One-pound packages of Red Vines Black Licorice Twists have been recalled because they tested positive for high levels of lead, California officials said.
California health officials are warning fans of the popular Red Vines black licorice candy not to eat the treats because they tested positive for high levels of lead.
American Licorice Co. of Union City, Calif., issued a voluntary recall Wednesday for 1-pound bags of Red Vines Black Licorice Twists with a best before date of Feb. 4, 2013. It was not clear what volume of product had been recalled. Company officials did not immediately return NBC News calls seeking comment.
“American Licorice is notifying consumers not to eat this candy and asking they return to their place of purchase for a full refund,” company officials said in a statement on their website.
Analysis by the California Department of Public Health found that samples of the black licorice candy contained as much as .33 parts per million of lead, the agency said in a press release. That concentration could provide up to 13.2 micrograms of lead per serving, more than double the daily limit, for instance, for children younger than 6. Kids younger than that age should not consume more than 6.0 micrograms of lead per day from all dietary sources, health officials indicated.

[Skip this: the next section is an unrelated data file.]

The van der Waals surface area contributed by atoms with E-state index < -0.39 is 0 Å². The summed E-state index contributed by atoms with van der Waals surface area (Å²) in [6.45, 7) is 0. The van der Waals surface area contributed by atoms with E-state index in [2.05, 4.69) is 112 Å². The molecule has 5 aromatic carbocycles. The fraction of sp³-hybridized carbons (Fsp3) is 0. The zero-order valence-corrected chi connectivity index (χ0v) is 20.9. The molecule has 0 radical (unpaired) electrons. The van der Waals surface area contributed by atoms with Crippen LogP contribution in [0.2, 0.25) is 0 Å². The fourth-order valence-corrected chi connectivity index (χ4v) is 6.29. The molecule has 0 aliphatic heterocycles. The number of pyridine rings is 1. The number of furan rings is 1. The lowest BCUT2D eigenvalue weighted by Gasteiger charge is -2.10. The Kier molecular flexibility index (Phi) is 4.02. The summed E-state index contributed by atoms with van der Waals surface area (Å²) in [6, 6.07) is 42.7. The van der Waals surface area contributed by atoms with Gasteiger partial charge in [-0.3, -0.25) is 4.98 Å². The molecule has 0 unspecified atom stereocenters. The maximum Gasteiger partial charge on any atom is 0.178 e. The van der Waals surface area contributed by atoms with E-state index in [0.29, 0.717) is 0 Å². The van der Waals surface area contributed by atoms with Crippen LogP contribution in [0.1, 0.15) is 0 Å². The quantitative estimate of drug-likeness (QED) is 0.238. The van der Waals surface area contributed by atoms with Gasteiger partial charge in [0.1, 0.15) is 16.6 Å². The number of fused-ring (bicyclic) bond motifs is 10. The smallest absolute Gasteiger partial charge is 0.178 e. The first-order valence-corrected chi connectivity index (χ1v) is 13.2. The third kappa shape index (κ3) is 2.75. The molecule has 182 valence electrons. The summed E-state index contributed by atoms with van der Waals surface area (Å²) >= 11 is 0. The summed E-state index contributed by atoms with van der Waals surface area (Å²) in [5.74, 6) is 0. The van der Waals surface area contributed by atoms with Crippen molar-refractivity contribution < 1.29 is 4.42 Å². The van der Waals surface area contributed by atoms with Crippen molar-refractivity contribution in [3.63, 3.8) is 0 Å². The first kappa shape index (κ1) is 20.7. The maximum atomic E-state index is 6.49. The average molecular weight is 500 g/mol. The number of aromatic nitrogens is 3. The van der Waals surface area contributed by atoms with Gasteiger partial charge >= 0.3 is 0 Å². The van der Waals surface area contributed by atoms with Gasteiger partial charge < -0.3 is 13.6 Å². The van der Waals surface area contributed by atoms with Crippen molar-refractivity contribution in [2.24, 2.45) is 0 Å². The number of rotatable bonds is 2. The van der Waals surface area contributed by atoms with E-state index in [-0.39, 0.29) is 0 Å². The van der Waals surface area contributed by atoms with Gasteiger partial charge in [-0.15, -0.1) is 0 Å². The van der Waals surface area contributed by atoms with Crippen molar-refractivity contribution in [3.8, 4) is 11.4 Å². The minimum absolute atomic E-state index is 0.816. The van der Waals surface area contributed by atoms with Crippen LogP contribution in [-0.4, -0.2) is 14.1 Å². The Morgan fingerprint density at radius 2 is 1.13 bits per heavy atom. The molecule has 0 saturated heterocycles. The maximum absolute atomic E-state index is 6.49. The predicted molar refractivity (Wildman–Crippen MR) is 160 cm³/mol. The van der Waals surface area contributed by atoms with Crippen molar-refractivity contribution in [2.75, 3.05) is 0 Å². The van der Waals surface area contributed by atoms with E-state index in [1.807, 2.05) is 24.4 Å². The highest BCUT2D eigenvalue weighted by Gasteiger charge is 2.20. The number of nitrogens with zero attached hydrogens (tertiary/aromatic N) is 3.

No illnesses have been reported in connection with the candy, said Ronald Owens, a health department spokesman.
Officials are still investigating the source of the lead contamination, said Pat Kennelly, the department's food safety expert.
Lead can be dangerous to pregnant women and young children. It is a heavy metal that can be toxic to developing organs and may impair neurological development. Long-term lead poisoning has been linked to learning disabilities and other problems in children.
California officials warned that pregnant women and parents of children who may have eaten the candy to talk with their doctors to determine if medical testing is necessary.
Consumers who find the candy for sale are urged to call the CDPH complaint hotline at 1-800-495-3232.